Much of the film’s first half coasts on the chemistry between Hirsch and Kravitz, as Schultz takes a refreshingly patient approach to their romance — it’s inevitable that the smoke show between them will eventually catch fire, but the slow burn adds to the tension. Kravitz, for her part, is the force that allows “Vincent N Roxxy” to drive out of bounds without losing control. A reliably watchable actress who’s often been wasted on mediocre material (e.g. the “Divergent” series), she’s never taken the wheel of a film like she does here. For most of the movie, her character doesn’t have to do much more than bare her midriff and tremble her bottom lip, but it’s through Roxxy that the film ultimately evolves from a cocksure exercise in cinematic tension into a breathlessly bonkers (if slightly confused) inquiry into something a bit deeper. 

Schultz is attuned to the language of violence from the start. It’s the veil through which he introduces all of the story’s major characters. It’s also the engine with which he drives their drama, as the first two-thirds of the movie is focused on escalating the tension between CJ and the local burnout who used to date his girlfriend (the ex is mocked for being in a rap-metal band, an amusing touch for a film that — if not for its craft — would feel like a feature-length adaptation of an “Affliction” t-shirt).

The men in this movie saunter around like their dicks are dangling between their knees, and the women are invariably positioned as excuses for — and victims of — whatever fisticuffs result from their pissing contests. Every punch someone throws sounds like Superman uppercutting a watermelon, as Schultz jacks the sound effects up to a hilarious degree in order to ensure that viewers always feel the full weight of the trauma that Vincent and Roxxy are both trying to escape.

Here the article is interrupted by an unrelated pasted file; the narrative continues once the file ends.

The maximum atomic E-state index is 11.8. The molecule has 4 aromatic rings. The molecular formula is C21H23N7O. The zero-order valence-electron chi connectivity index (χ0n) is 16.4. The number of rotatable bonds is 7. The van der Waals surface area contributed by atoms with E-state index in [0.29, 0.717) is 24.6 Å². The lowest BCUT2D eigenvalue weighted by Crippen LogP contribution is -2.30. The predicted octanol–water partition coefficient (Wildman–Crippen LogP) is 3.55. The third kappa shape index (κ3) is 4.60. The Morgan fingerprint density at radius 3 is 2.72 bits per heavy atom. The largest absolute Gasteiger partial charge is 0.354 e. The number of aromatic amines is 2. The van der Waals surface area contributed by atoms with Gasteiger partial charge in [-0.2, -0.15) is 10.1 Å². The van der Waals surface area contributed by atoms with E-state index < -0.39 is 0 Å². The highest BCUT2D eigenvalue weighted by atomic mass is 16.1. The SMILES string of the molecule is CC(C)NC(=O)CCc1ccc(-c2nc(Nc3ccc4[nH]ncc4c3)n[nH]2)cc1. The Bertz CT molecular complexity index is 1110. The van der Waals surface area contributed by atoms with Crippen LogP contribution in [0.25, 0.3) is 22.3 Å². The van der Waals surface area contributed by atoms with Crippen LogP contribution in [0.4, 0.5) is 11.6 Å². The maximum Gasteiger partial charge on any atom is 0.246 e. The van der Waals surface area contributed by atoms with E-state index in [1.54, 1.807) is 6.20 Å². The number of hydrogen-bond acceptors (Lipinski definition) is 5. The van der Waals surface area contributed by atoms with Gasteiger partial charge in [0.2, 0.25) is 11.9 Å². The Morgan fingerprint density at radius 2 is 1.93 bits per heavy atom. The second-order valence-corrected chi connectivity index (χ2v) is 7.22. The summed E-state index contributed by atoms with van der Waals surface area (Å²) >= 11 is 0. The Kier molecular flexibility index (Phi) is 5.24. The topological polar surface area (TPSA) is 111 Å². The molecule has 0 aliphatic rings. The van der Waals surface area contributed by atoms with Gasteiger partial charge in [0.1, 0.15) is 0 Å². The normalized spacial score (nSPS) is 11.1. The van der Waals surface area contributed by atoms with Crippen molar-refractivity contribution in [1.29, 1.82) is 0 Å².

When things take a hard left turn and the powder keg of violence finally explodes, the fallout is shocking to a degree that’s almost never seen in new American cinema. On one hand, it feels like Schultz has spent the first two acts preparing us for the third. On the other, the action escalates so extremely — and the tone shifts so completely — that the last 25 minutes of the movie are dominated by a giddy sense of whiplash. In fact, the final act is such a jaw-dropper that it’s easy to overlook how it wantonly celebrates the violence that it claims to abhor. 

It’s not a total act of self-contradiction, as there’s plenty of grey area between violence and victimhood, but the film’s wild finish is undeniably muted by the sense that “Vincent N Roxxy” can’t decide if shootouts are cool or not, and that Schultz’s film might be infected by the same mindset that plagues his characters. An argument could be made that such murkiness is part of the point — and the strength of Kravitz’s performance is in how she convincingly sells both sides — but Schultz doesn’t leave enough wiggle room to have his cake and eat it, too. Still, for a movie that doesn’t quite know what it’s trying to say about violence, it sure knows how to say it with vigor. 

Grade: B+

“Vincent N Roxxy” premieres this week at the Tribeca Film Festival. It is currently seeking U.S. distribution.